Usually A jig will be fished with a “trailer” of pork or rubber.  The trailer just adds a little more movement to the bait and helps to make it look more lifelike it can also affect the sink rate of the bait as it adds bulk to it.   A lot of people ask about the differences in materials for the trailer.  A lot of what you use depends on personal preference but here is a quick summary of both.

  • Pork:  More lifelike feel to it.  Very traditional bait.  May have a more natural look to it. Very durable to fish.
  • Rubber:  More colors available.  Can use trailers that are bouyant to adjust the sink rate of your jig more than you can by just adding bulk.  Come in wide variety of shapes and sizes.

Pictures of pork and rubber trailers are below.


Jig Fishing Methods

I’ll start with the easiest and move on to what I perceive as harder methods.  Really all jig methods are relatively simple.  It is just that some will require you to be able to make specialized cast such as flipping, pitching, and skipping.

Swimming a Jig

The easiest method I have used.  Essentially all you do is cast out.  Let the bait sink to the depth you desire and then retrieve.  A few things to note.  First when swimming a jig it is very useful to have an idea of what depth you are fishing the jig at.  You can of course let the jig sink all the way to the bottom and then retrieve it so that it stays close to the bottom but quite often I have used this tactic to target bass that are suspended somewhere off the bottom.  The first thing I do everytime I tie a jig on is determine how long it takes for that jig/trailer combo to sink.  I generally try to find a depth of around ten feet.  I then pull a lot of line off the reel while holding the jig in my hand.  When I am ready I will throw the jig into the water.  As soon as it hits the water I will start counting 1001, 1002, 1003, 1004, etc… I can then use the count that it took to reach bottom to reasonably predict what depth my bait is at.  For example if the bait takes 10 counts to reach the 10 foot bottom it will be somewhere around 5 feet after 5 counts and somewhere near 15 feet at a 15 count etc…This is useful because lets say I am marking bait on my LCD at 12 feet I know how long to count before beginning my retrieve every time I cast.  From the example below i would simply cast, as soon as the bait hits the water begin counting and when I hit 1012 start my retrieve.  How to retrieve for swimming can vary quite a lot and will be determined by what the fish want.  The basics are to just straight retrieve the bait, straight retrieve the bait but vary the speed as you do so the bait slows and speeds up intermittently, straight retrieve while pumping the rod up and down slow the bait moves up and down in the water as you bring it in, and finally to use a stop and go retrieve where you reel the bait then stop and let it sink for a 1/2 second to a second and then retrieve again.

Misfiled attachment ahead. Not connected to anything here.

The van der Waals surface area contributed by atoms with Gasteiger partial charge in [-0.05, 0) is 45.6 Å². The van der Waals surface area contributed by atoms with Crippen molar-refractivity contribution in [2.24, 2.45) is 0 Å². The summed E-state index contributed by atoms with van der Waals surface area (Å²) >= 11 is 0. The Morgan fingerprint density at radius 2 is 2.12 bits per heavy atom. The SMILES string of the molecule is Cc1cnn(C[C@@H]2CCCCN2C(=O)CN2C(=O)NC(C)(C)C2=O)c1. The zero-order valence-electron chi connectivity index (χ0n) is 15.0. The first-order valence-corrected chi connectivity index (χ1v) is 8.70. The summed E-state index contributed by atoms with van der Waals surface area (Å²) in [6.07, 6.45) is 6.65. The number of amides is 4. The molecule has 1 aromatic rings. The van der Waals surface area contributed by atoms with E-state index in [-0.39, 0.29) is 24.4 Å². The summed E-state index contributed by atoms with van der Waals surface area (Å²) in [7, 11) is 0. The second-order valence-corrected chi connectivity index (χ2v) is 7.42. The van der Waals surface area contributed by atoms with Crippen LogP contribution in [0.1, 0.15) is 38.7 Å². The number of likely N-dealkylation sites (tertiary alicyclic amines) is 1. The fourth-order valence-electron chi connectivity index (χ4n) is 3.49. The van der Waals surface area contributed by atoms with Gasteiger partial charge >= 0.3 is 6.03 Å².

Hopping and Crawling

The simplest method for fishing a jig.  Simply cast the jig out and let it sink all the way to the bottom.  Then work it slowly back along the bottom.  You can just straight drag the jig, or drag the jig and hop it every once in awhile by giving your rod tip a short jerk up.

Flipping and Pitching

Flipping or Pitching a jig is probably the most popular method these lures are used.  Flipping and Pitching are specialized casting techniques that I will at some point try to explain in another tactics page.  For this article I will assume you are familiar with these casting methods and just explain how to use a jig with them.